This week, Canadians elected a Liberal minority government. While the result was not surprising, there were surprises on election night.
Lisa Raitt, one of the Conservatives’ most thoughtful parliamentarians lost her seat. Ralph Goodale, Saskatchewan’s lone Liberal lost, resulting in no elected Liberal MPs from either Saskatchewan or Alberta.
In Quebec, a party that wants to separate from the rest of Canada, increased its seat count from 10 to 32, primarily at the expense of the NDP.
This certainly is a politically polarized country.
It was an awful election campaign. The stump speeches and debates were often unforgivably cringe worthy, as was the mudslinging. For most of us, it was a relief to see it end.
During the campaign, the parties often tried to bribe us with our own money. Many promises were made that were not costed and unlikely to be implemented.
Considerable discussion took place regarding affordable housing and the three major parties made numerous housing-related promises. Let’s look at some of them.
The Liberals promised to keep their first-time buyer incentive. This is essentially a shared-equity mortgage program like those implemented in U.K. and elsewhere. While these programs helped some first-time buyers buy a home, they also resulted in people buying more expensive homes. Since the Liberals will form government, I expect this promise to be kept.
Liberals also promised to create a national tax on vacant residential properties owned by non-Canadians who don’t live in Canada. As someone very concerned about the unintended consequences of Vancouver’s and B.C.’s so-called empty and vacant home taxes, I worry about this.
What will be the definition of a vacant residential property? Is it a dwelling that’s never occupied, or a furnished second home occupied less than six months a year? If it is the latter, I hope this promise is not kept.
The Liberals also promised to work with others to crack down on financial crime in the real estate sector. This is long overdue and let’s hope this campaign promise is now kept.
The Liberals promised to build new, purpose-built, accessible and affordable housing for veterans and others. There is no doubt housing affordability across Canada was exacerbated when the Conservative government cancelled many federal programs in the early 1990s.
More federal money is desperately required, especially since many of Vancouver’s homeless and others seeking subsidized housing have arrived in our city from elsewhere across Canada.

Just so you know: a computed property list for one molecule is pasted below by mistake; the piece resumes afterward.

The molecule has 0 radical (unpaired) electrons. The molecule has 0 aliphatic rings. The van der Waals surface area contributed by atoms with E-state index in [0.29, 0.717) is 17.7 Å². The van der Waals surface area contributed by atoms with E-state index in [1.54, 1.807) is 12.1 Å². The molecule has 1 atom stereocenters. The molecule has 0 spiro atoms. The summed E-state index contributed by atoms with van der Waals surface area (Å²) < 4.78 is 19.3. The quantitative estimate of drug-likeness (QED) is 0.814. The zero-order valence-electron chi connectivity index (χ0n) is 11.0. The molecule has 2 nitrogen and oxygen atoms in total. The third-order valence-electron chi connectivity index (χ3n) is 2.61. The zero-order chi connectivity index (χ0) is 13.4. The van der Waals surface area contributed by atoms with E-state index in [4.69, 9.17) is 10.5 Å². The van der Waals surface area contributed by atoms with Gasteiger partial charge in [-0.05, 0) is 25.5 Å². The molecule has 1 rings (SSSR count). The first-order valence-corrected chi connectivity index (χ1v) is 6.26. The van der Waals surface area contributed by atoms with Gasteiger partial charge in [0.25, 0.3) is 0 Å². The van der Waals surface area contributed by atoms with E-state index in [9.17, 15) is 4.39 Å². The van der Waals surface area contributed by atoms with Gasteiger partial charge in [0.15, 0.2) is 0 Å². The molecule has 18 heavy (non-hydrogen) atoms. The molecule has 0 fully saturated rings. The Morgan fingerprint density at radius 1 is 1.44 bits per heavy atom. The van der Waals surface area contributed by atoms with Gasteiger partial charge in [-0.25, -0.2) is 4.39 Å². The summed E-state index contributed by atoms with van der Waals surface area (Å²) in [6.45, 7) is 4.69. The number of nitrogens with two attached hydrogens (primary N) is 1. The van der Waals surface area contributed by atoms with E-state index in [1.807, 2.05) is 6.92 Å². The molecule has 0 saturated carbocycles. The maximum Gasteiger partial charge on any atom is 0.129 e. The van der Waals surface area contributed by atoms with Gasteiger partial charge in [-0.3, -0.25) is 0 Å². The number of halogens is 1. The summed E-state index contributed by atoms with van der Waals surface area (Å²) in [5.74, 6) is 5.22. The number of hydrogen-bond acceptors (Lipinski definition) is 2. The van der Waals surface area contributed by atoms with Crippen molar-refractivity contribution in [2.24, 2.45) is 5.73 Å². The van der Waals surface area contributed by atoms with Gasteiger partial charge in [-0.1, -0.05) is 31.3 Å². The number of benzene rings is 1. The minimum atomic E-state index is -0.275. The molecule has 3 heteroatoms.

The NDP, who may well play a small role in this minority government, promised an additional $5 billion to fund new affordable housing during its first 18 months in office. This is not going to happen.
It also promised to create half a million quality, affordable housing units over the next 10 years. That’s 50,000 units a year.
To put this in perspective, in 2017, housing starts hit a ten-year high at 221,000, and the 2019 estimate is for less than 200,000.
While it is not clear what the NDP meant when it said “it will create” this housing, this promise is now academic.
The NDP also promised to waive the federal portion of the GST/HST for new affordable rental units. This is something I support since currently developers must pay GST on the construction of a rental unit, but not a condominium unit, since GST is paid by the buyer. Let’s hope the NDP can convince the Liberals to make this happen.
The Conservatives promised to change the federal government’s “stress test” and, like the NDP, increase amortization periods on CMHC-insured mortgages to 30 years. CMHC’s CEO Evan Siddall, who was appointed CEO by a Conservative government, referred to these promises as “reckless myopia.” Don’t hold your breath waiting for this to happen.
While the Liberal’s made a lot of promises during the past four years, their promises did not always lead to actions.
As noted by one national TV anchor, the election campaign shone a flashlight on the deplorable conditions of Vancouver’s Downtown Eastside, which shocked many Canadians.
Let’s hope that over the next four years, we will see more federal money to improve the DTES and Vancouver’s rampant housing affordability crisis.